HL Deb 20 March 1967 vol 281 cc547-50

3.39 p.m.

Order of the Day for the Third Reading read.


My Lords, I beg to move that this Bill be now read a third time. Some doubts were expressed about this Bill on the Second Reading, but I venture to think that those doubts were in substance dissipated once the House had realised that what, in the main, this Bill is doing is creating reality out of what is now a piece of hypocrisy, and that the actual changes will be very much less, I think, than had at one time been thought. I hope that the House is now satisfied with the Bill and that we can send it forward on its way with good will. I beg to move.

Moved, That the Bill be now read 3a.—(The Lord Chancellor.)


My Lords, I should not have thought it necessary to say anything on this occasion, but for the fact that on Report stage I had an Amendment down which I was unfortunately prevented from moving in Committee. If I had been able to move it in Committee and had then received the reply which my noble and learned friend in fact gave me on Report, I should have had the opportunity of replying to it, as I would have done because, quite frankly, I thought that his reply was not in all respects satisfactory. As my noble and learned friend knows, on Report stage, having moved my Amendment, I had no further opportunity of replying; so I thought I might just say a few words now with reference to the speech which my noble and learned friend made in reply to my Amendment on Report.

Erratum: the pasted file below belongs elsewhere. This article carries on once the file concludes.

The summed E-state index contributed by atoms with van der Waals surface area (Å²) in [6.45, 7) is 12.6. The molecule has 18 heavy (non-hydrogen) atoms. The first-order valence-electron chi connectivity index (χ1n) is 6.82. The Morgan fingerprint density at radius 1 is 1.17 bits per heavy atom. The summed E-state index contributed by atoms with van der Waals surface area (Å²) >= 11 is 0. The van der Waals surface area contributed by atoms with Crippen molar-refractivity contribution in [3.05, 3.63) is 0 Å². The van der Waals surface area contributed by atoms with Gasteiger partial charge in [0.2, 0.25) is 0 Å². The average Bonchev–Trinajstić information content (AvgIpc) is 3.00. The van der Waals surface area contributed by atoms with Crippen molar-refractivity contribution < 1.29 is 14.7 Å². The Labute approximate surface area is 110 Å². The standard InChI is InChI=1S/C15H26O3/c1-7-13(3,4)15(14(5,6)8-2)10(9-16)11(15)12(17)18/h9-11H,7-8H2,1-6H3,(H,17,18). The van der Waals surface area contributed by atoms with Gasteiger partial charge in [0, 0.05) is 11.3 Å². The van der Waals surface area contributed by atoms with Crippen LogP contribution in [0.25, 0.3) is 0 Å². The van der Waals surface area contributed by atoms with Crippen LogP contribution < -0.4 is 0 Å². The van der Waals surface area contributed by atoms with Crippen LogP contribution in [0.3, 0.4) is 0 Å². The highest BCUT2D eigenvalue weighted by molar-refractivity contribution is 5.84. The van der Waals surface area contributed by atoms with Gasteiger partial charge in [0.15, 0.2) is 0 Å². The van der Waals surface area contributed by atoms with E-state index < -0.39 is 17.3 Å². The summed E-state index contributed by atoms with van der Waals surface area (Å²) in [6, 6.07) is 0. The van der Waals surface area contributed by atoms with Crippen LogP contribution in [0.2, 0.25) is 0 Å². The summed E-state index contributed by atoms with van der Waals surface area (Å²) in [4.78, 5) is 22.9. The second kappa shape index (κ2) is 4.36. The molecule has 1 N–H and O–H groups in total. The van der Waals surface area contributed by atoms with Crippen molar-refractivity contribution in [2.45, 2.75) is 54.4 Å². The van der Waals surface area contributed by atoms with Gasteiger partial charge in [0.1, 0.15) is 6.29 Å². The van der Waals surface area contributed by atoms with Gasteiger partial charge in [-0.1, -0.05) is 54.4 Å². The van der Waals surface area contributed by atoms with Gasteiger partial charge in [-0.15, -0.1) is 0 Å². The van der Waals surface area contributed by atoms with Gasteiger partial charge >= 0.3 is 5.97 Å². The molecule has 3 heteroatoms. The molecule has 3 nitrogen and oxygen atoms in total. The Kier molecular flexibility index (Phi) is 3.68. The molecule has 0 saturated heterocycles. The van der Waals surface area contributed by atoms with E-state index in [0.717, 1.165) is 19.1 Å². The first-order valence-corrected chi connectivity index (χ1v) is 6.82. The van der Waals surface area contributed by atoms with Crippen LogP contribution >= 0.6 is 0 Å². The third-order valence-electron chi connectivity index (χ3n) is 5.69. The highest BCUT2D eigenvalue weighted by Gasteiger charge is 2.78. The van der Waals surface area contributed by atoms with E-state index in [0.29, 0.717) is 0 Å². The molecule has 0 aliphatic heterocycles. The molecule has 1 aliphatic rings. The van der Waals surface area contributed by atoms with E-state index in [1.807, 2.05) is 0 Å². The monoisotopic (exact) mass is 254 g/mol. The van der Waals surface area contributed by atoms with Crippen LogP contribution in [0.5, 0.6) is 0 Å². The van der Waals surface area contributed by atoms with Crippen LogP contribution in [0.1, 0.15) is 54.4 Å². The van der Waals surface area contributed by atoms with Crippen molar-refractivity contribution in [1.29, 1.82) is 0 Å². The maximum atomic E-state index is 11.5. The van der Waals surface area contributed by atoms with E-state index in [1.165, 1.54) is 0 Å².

It was an Amendment which would have permitted, at some time in the future if it should have been thought desirable, the extension of the operations of this Bill to enable county courts, as well as dealing with undefended divorce cases, to deal with short defended cases. It put no obligation on anybody to extend the Bill in that direction. It was merely a question of whether at some time or other it might be thought desirable to do so, and therefore permitting the Rules of Court, for which the Bill itself provides, to make appropriate provision in that respect. I appreciate that my noble and learned friend may not be keen on extending this Bill to short defended cases: and he may have very good reason for his view. But a future Lord Chancellor may take a different view—indeed, a previous Lord Chancellor also takes a different view. Therefore, it is a matter which could be open to argument; and all I wished was to make it possible if at some time it was thought desirable to do so.